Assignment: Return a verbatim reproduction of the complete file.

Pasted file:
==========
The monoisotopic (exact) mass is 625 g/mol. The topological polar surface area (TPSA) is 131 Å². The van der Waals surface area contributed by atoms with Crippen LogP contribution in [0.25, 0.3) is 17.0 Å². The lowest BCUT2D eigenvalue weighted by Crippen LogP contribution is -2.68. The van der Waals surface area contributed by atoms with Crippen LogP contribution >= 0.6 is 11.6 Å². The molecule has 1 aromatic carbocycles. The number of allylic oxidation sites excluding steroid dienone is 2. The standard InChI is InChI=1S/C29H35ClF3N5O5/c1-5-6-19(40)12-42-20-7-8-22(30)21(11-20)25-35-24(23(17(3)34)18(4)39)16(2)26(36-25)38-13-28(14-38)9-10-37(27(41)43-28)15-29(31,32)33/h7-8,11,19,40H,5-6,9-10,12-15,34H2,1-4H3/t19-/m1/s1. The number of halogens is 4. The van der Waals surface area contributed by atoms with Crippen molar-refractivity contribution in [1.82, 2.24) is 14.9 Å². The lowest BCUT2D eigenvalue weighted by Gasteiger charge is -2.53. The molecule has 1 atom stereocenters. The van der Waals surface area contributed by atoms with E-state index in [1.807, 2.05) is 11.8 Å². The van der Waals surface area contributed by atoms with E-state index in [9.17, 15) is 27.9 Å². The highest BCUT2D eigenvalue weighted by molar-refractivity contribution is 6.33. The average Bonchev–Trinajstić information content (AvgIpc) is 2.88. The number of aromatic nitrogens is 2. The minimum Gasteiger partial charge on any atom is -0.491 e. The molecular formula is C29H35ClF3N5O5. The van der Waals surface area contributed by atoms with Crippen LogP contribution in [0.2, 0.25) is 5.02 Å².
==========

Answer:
The monoisotopic (exact) mass is 625 g/mol. The topological polar surface area (TPSA) is 131 Å². The van der Waals surface area contributed by atoms with Crippen LogP contribution in [0.25, 0.3) is 17.0 Å². The lowest BCUT2D eigenvalue weighted by Crippen LogP contribution is -2.68. The van der Waals surface area contributed by atoms with Crippen LogP contribution >= 0.6 is 11.6 Å². The molecule has 1 aromatic carbocycles. The number of allylic oxidation sites excluding steroid dienone is 2. The standard InChI is InChI=1S/C29H35ClF3N5O5/c1-5-6-19(40)12-42-20-7-8-22(30)21(11-20)25-35-24(23(17(3)34)18(4)39)16(2)26(36-25)38-13-28(14-38)9-10-37(27(41)43-28)15-29(31,32)33/h7-8,11,19,40H,5-6,9-10,12-15,34H2,1-4H3/t19-/m1/s1. The number of halogens is 4. The van der Waals surface area contributed by atoms with Crippen molar-refractivity contribution in [1.82, 2.24) is 14.9 Å². The lowest BCUT2D eigenvalue weighted by Gasteiger charge is -2.53. The molecule has 1 atom stereocenters. The van der Waals surface area contributed by atoms with E-state index in [1.807, 2.05) is 11.8 Å². The van der Waals surface area contributed by atoms with E-state index in [9.17, 15) is 27.9 Å². The highest BCUT2D eigenvalue weighted by molar-refractivity contribution is 6.33. The average Bonchev–Trinajstić information content (AvgIpc) is 2.88. The number of aromatic nitrogens is 2. The minimum Gasteiger partial charge on any atom is -0.491 e. The molecular formula is C29H35ClF3N5O5. The van der Waals surface area contributed by atoms with Crippen LogP contribution in [0.2, 0.25) is 5.02 Å².